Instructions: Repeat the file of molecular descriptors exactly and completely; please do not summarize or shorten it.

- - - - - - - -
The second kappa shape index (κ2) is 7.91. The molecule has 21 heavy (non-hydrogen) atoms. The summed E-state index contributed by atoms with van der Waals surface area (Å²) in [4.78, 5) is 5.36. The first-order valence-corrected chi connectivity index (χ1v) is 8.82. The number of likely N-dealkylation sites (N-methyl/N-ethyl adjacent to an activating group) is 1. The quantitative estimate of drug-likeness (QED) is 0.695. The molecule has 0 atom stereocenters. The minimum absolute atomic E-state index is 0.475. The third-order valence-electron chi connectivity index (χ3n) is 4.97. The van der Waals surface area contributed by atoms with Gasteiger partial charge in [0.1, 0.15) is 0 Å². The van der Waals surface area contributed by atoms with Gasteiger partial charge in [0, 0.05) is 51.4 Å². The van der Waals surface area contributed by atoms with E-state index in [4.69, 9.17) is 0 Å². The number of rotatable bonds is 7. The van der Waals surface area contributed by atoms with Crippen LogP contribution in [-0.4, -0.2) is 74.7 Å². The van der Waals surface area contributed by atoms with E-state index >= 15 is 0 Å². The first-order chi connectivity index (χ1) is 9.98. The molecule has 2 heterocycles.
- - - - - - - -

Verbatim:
The second kappa shape index (κ2) is 7.91. The molecule has 21 heavy (non-hydrogen) atoms. The summed E-state index contributed by atoms with van der Waals surface area (Å²) in [4.78, 5) is 5.36. The first-order valence-corrected chi connectivity index (χ1v) is 8.82. The number of likely N-dealkylation sites (N-methyl/N-ethyl adjacent to an activating group) is 1. The quantitative estimate of drug-likeness (QED) is 0.695. The molecule has 0 atom stereocenters. The minimum absolute atomic E-state index is 0.475. The third-order valence-electron chi connectivity index (χ3n) is 4.97. The van der Waals surface area contributed by atoms with Gasteiger partial charge in [0.1, 0.15) is 0 Å². The van der Waals surface area contributed by atoms with Gasteiger partial charge in [0, 0.05) is 51.4 Å². The van der Waals surface area contributed by atoms with E-state index in [4.69, 9.17) is 0 Å². The number of rotatable bonds is 7. The van der Waals surface area contributed by atoms with Crippen LogP contribution in [-0.4, -0.2) is 74.7 Å². The van der Waals surface area contributed by atoms with E-state index >= 15 is 0 Å². The first-order chi connectivity index (χ1) is 9.98. The molecule has 2 heterocycles.